You Had One Job Musing
Have you ever seen any of those email or social media posts titled "You Had One Job"?
"You Had One Job" has become an almost iconic expression used to call attention to perceived obvious blunders made by individuals on the job.
In researching this phrase, it seems to have come out of the 2001 version of the movie Ocean’s Eleven. The film which is about a group of thieves planning a robbery includes the line - "You had one job." It is said by one of the main characters Basher Tarr (played by Don Cheadle), who is scolding his team for missing a step that singlehandedly leads to the failure of an otherwise well-planned vault heist.
These “You had one job” pictures or stories usually bring a smile since most of them are simple errors and usually cause no harm or real injury. They are things like putting the fresh corn in front of the sign in the grocery store that says fresh watermelon. Or putting door handles on the wrong side of doors. Putting the midfield logo on the 40 yard line. Or literally writing “Just Put Happy Birthday” on the top of the cake.
I think my favorite is the one where the asphalt painters misspell school as “scohol” in big yellow letters to let motorists know where the school zone began.
Lutheran Bishop Stephen Bouman tells his own “you had one job moment” that actually led to a more profound truth than was initially intended.
On a trip to the Holy Land he was standing behind an altar inside a small crypt chapel of the Church of the Annunciation in Nazareth. Tradition says that this is the very place where Mary heard that she was going to have a baby. Bishop Bouman saw some Latin words carved into the altar, Verbum camo factum est, “The Word was made flesh.” But then he noticed that there was one other little word in Latin. That word: h–i–c. Hic. “Here.” Verbum camo hic factum est. “The Word was made flesh here.”
The guide on the trip said the inscriber made a mistake. That whoever authorized that inscription meant to say “Here the Word was made Flesh” referring to that specific location in side the crypt chapel. But with the location of hic in the middle of the phrase, the Latin Grammar rules made it say “The Word was made Flesh Here” referring not to that very specific place but to our world – earth.
This grammar error accidently proclaimed a great truth. It spoke directly of the incarnation. Incarnation is one of those theological terms that means God became flesh here on earth, for all of us. John proclaims it in the early verses of his Gospel when he talks about the word being made flesh.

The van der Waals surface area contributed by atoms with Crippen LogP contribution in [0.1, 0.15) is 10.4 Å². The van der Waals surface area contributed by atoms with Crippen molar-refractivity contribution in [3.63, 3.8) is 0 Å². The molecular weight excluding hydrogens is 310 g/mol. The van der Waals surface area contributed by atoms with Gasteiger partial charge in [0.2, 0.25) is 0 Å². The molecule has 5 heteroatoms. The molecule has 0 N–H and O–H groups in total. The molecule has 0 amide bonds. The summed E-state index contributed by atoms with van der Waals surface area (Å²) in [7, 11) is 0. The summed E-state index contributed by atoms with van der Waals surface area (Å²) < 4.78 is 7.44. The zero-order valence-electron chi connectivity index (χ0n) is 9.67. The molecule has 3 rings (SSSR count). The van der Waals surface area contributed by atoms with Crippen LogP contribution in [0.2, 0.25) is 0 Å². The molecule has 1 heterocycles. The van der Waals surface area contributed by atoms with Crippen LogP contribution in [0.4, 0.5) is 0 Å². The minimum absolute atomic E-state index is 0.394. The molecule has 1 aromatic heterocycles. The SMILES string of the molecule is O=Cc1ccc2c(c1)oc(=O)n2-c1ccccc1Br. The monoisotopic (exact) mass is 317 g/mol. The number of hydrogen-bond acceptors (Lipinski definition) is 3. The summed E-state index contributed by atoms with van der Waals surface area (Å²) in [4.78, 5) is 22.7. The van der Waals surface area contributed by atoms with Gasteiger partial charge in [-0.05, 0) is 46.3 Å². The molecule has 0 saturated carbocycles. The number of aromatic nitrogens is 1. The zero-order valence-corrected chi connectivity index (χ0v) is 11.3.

The Incarnation means that we can speak of the “hicness” of God, the nearness of God. Incarnation means that God walks with us on earth, and that if we are part of the family of God, we are members of the kingdom not just in heaven but anywhere, including right here on earth.
Because of the incarnation we are able to see glimpses of Jesus in our everyday life. Joan Osborne had a hit 1990’s classic song entitled What if God was One of Us?
In discussing the song and the doctrine of the incarnation, Presbyterian pastor and writer Rev. Rebecca Gresham-Kesner pens the following:
This song explores a deeper question within all of us, where can we see the embodied God in the here and now. Jesus has been gone for 2000 years and we want to see something that reflects the essence of God at work in this world. I suspect Ms. Osborne was on to something — it is possible to see God in the face of a stranger. While we are not God, we hold within us the breath of God, the Holy Spirit. We are called to be the hands and feet of Jesus in this world. Our very faith is embodied in the bodies we believe were created with intention by God. While much of what we believe happens in our head space and in existential conundrums we work out throughout our lives, it is with our bodies that we live our faith. It is in the physical work of feeding people, in the labor of loving the people of God, in the many ways we respond to faith and serve humanity that our faith is embodied beyond words or thoughts.
If we pay attention, we’ll find little reminders of the incarnation everywhere we look. Indeed, we can see the face of God in a stranger on the bus. In the church volunteer who never quits. In kindhearted people paying it forward in the drive-thru line. In the friends that come alongside us when our lives fall apart. In the person who picks up litter. In the family that adopts kittens. In the face of a kid who splits their dessert with a hungry friend. We see this embodiment of faith in our beloved communities where we care for one another. Where we take seriously the call to live in community that desires the best interest of everyone over the individual. We welcome each other into the fold, we journey together toward our home, reunited with the divine and along the way we serve our communities leaving the world a little better than we found it.
May we seek to be and to see the incarnation in the world. Perhaps that really is the one job we have.